0

If you're confident that the person is trying to be offensive then you have a few options.

  1. You can respond directly to the comment with something like:

    "Then stop making snide comments."

    This clearly communicates that you didn't appreciate their tone. This can also backfire. If you misunderstood their intent then you will look like an over-sensitive jerk. If they really are trying to provoke you then this will encourage them to mock you further since you've shown you will rise to the bait. If they do that then the best option is to exit the situation.

  2. You can ignore the comment:

    Person A: "Oh I guess I better not make YOU mad. ooooohh! (head leaning back with fingers dancing in the air)"

    You: (puzzled look on your face) "You said earlier that ...."

    This subtly communicates that the other person is being silly. It also signals that you'd like the conversation to move in a different direction. If the person was just trying to make a joke at worst you'll look like you don't have a sense of humor, and at best they'll realize you don't appreciate that kind of joke. The biggest downside is some people might not get the hint and keep trying to sell the joke or keep on being offensive.

  3. You can treat it like a joke even though you're pretty sure they're trying to be offensive. Ideally the joke would include a redirect:

    Person A: "Yeah you and all the other slobbering grobians!"

    You: (in an excited tone) "I didn't know all the other Josh Groban fans were into TKD!? I always felt a bit self conscious working out to his music, but he has the voice of an angel!"

    In my opinion, this works best if the person feels that they're superior to you in some way. That way you let them delude themselves that you were too ignorant to understand their insult, and you get to sting them back because they don't understand you're ribbing them back. I might be weird but I enjoy the symmetry and love the fact that it isn't a zero sum outcome.

  4. You can move on:

    (At a house party) "I think I heard my wife calling me."

    (At charity golf tourney) "It's your shot."

    If you can break away from the person politely then just do it. If you can't then focus on the activity at hand and redirect any further comments back to the task at hand. Essentially just treat them like a child that needs to be redirected continually to keep cleaning their room. Don't take their comments personally. Being able to maintain your composure under difficult circumstances is advantageous in all aspects of your life. Treat the rest of the encounter as a chance to practice this skill.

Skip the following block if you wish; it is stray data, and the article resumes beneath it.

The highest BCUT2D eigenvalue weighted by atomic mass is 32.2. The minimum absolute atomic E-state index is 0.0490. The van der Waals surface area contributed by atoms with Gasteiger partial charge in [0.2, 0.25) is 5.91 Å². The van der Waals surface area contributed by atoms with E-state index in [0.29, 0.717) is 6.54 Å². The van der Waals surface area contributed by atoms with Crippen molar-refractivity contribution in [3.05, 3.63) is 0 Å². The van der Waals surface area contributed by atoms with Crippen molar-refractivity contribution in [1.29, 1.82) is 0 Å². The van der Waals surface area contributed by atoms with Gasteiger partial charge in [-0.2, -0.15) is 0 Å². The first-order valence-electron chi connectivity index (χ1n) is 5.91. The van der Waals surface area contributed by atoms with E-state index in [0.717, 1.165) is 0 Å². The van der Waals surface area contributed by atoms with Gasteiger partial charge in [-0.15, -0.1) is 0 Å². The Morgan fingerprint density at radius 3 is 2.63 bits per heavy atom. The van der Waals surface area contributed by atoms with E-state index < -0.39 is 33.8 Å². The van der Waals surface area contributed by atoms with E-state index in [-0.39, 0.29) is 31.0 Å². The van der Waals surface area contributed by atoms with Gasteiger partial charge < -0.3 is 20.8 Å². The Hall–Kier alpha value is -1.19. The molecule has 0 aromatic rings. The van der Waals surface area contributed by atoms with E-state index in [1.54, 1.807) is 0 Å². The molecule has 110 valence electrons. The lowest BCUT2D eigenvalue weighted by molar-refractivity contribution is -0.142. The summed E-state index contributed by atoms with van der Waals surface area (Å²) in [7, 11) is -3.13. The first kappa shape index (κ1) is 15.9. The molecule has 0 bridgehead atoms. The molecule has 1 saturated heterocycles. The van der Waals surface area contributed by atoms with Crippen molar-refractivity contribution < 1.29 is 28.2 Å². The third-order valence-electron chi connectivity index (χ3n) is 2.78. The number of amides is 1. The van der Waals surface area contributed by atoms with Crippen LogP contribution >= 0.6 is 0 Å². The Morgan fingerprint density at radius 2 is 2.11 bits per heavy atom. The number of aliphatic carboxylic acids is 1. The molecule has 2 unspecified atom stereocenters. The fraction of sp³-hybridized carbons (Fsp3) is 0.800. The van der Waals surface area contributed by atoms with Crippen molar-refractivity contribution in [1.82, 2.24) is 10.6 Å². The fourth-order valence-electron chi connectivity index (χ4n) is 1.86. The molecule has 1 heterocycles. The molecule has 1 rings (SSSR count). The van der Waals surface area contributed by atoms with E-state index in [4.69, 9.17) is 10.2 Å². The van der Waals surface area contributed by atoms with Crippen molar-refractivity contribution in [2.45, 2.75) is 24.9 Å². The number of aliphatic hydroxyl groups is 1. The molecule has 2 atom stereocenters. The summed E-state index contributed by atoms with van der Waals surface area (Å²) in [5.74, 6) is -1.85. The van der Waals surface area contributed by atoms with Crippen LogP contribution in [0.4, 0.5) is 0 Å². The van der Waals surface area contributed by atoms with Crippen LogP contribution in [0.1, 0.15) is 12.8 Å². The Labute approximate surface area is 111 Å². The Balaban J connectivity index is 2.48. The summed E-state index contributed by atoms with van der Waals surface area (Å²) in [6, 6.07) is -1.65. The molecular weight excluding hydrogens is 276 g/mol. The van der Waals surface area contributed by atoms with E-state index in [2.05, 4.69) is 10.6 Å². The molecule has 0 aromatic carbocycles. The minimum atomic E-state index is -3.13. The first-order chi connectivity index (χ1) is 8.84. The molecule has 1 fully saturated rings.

5. You can mock them back like a toddler with one word:

    Person A: "Oh I guess I better not make YOU mad. ooooohh! (head leaning back with fingers dancing in the air)"

    You: (look surprised/alarmed) "Why?"

    Person A: "Because you'll pummel me into a bloody pulp!"

    You: (continue to look surprised/alarmed) "Why?"

    Person A: "Because you're a kung fu fighter, fast as lightning, and a little bit frightening!"

    You: (continue to look surprised/alarmed) "Why?"

    Pattern repeats until they figure out what you're doing, they call you some sort of offensive name, and conversation ends.

    I included this because I have a playful personality, and would find the interaction humorous. Your mock angst would also highlight that you think they're being ridiculous. Based on your question I don't think this option is the best tack for you, since you seem to be more of a serious guy.

Of course I could go on and on, but the strategies all boil down to one of three approaches. You either redirect, exit, or ignore the comment. Option 1 redirects the conversation to the offensive nature of their comment. Option 2 ignores the comment. Option 3 redirects the conversation to another topic. Option 4 redirects to the task at hand or exits the situation. Option 5 redirects the conversation to another topic or exits the situation if they don't want to talk to you anymore.

Regardless of the mechanism you employ your options are to redirect, exit, or ignore the comment. Overall I feel like redirecting is generally your best strategy, but each of the three strategies has their place.

-2

One possible option, if you want the atmosphere to remain fun and friendly after your reply to the person is:

Well, you better get nobody mad to the point of smashing one another, because it's dangerous anyway, even for ordinary people. (optional) Moreover, i know which dangerous hits to avoid in a fight, so fighting me would be painful as Hell, but safe enough

The optional part is one of variation, how to speak about another(even thou similar) topic, not discussing whether your companion should get you angry, whom they should or should not.

protected by NVZ Oct 13 '17 at 7:01